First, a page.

The Tesla Model Y is a very safe crossover, at least according to the National Highway Traffic Safety Administration.
The federal agency reported that the Model Y, Tesla’s lower-priced SUV sibling to the Model X, scored five stars overall. The rating was especially notable for a five-star rollover rating. Most SUVs rate three or four stars for rollover due to their higher centers of gravity when compared to passenger cars that ride lower to the ground. The difference in the Model Y is that the lithium-ion battery pack that makes up most of the SUV’s floors also helps considerably to lower its center of gravity.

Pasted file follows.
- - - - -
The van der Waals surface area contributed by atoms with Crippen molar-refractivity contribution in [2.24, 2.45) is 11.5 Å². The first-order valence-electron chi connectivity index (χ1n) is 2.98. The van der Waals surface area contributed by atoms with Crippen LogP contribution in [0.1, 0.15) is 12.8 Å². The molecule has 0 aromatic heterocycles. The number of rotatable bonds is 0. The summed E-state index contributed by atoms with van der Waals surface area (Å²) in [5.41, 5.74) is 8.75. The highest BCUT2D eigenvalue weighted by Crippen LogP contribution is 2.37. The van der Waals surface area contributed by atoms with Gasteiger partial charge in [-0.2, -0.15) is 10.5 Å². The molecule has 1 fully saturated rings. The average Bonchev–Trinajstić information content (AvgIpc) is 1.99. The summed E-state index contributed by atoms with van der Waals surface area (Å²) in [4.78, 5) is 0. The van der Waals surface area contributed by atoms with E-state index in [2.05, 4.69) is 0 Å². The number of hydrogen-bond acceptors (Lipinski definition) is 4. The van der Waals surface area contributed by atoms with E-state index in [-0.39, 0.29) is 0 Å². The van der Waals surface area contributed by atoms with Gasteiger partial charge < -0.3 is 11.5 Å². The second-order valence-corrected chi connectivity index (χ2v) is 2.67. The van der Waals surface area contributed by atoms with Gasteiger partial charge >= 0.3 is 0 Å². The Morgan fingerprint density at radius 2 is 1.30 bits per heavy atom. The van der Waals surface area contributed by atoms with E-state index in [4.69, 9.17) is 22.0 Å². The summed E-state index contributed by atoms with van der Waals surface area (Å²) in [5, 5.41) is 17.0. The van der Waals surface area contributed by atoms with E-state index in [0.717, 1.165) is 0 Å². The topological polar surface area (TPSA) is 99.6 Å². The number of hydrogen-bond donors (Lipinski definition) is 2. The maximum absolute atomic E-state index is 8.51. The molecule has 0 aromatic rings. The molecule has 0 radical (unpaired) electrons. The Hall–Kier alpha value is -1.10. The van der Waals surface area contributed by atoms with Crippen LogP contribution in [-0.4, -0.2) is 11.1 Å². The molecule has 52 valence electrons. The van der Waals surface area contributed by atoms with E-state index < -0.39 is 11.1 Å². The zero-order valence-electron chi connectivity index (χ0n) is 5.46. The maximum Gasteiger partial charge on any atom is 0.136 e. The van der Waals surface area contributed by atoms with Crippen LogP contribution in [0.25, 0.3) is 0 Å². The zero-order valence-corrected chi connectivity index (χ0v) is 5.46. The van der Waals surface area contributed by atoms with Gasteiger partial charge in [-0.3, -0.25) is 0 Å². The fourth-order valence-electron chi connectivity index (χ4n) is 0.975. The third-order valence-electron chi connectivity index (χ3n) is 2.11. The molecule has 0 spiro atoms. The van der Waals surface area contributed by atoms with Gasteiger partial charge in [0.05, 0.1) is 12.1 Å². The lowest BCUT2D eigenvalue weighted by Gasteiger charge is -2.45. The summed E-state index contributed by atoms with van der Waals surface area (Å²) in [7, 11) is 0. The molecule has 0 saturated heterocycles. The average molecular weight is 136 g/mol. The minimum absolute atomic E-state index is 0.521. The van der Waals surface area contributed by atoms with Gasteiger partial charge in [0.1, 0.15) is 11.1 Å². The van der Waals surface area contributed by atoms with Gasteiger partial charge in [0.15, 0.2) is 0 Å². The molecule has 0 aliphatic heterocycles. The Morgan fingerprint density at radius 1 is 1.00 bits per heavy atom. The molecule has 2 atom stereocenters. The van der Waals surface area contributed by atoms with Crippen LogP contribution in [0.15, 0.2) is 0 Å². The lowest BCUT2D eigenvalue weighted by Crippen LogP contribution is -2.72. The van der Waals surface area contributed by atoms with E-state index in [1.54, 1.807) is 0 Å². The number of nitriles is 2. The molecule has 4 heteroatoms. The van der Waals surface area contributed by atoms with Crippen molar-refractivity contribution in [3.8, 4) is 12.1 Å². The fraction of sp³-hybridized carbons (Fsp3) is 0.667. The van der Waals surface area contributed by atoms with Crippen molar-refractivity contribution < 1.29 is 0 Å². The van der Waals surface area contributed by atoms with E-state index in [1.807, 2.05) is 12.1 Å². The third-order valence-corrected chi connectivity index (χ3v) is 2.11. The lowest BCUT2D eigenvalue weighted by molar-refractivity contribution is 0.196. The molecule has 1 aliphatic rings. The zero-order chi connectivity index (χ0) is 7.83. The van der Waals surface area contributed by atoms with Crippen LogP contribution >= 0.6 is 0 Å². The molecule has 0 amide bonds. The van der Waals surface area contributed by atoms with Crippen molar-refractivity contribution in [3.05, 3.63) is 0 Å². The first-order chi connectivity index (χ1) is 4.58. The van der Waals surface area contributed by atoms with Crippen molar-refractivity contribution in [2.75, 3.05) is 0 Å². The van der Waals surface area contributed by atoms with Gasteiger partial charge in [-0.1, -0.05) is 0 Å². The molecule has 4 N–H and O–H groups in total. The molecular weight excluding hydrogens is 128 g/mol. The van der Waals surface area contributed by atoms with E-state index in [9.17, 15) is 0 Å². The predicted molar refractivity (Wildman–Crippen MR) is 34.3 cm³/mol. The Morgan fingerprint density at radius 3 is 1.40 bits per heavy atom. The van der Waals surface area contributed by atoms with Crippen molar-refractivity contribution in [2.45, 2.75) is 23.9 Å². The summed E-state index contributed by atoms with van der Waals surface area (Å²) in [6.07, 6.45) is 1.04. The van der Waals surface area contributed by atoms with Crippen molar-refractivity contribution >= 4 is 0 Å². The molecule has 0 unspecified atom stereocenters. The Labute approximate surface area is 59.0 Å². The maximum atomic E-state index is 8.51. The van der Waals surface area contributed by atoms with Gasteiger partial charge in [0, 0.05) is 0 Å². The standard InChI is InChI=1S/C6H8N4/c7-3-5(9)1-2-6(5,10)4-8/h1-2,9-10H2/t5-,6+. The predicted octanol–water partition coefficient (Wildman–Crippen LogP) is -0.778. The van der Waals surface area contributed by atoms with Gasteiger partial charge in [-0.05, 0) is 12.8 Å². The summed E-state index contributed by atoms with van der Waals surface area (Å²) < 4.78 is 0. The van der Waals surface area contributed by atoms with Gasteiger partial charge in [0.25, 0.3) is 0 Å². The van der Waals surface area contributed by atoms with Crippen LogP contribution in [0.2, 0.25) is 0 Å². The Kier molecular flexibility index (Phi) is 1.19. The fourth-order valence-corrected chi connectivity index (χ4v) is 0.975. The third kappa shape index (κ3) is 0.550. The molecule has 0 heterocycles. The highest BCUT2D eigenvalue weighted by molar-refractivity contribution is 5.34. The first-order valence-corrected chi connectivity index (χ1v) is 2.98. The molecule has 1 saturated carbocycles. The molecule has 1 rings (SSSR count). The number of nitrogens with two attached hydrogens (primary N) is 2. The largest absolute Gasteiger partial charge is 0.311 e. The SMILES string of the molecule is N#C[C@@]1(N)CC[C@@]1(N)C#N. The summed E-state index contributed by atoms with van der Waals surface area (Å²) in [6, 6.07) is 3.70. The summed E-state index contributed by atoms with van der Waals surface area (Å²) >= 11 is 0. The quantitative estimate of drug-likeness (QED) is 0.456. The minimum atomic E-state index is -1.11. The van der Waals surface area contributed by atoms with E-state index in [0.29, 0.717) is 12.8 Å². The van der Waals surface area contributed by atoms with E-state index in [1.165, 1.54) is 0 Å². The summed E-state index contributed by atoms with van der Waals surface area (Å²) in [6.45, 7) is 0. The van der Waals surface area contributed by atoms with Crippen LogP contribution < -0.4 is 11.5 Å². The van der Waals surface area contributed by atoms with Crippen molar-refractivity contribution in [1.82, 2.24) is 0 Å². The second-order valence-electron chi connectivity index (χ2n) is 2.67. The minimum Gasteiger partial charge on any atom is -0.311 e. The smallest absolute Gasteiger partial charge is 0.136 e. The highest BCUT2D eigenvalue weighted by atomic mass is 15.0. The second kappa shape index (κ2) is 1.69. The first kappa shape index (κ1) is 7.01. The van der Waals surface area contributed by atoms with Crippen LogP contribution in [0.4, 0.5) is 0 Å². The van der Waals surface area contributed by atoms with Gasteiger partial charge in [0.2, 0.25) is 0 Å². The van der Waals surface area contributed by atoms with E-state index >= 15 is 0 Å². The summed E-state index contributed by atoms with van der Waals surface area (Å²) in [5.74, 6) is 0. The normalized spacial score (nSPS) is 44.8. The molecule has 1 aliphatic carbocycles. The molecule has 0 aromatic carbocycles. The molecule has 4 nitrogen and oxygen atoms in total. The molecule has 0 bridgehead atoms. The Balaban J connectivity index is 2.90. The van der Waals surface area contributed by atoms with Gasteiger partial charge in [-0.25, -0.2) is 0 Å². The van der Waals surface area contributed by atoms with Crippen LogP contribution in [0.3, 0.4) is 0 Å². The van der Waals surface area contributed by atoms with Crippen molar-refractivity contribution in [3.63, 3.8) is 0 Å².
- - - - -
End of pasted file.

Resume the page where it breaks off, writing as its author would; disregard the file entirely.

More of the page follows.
So far, only NHTSA has weighed in on the Model Y’s crashworthiness. The insurance industry-funded Insurance Institute for Highway Safety hasn’t yet crash-tested the Model Y. If its performance is anything like the related Tesla Model 3 sedan, the Y should do well. The Model 3 earned a Top Safety Pick+, the highest award granted by the IIHS. Only an “Advanced” score for its vehicle-to-pedestrian collision-avoidance system and an “Acceptable” score for its LATCH child seat anchors prevented it from earning a perfect score.
The 2021 Model Y starts just under $50,000 prior to any government incentives, though a less-expensive model with a shorter electric range will hit the road soon for around $43,000.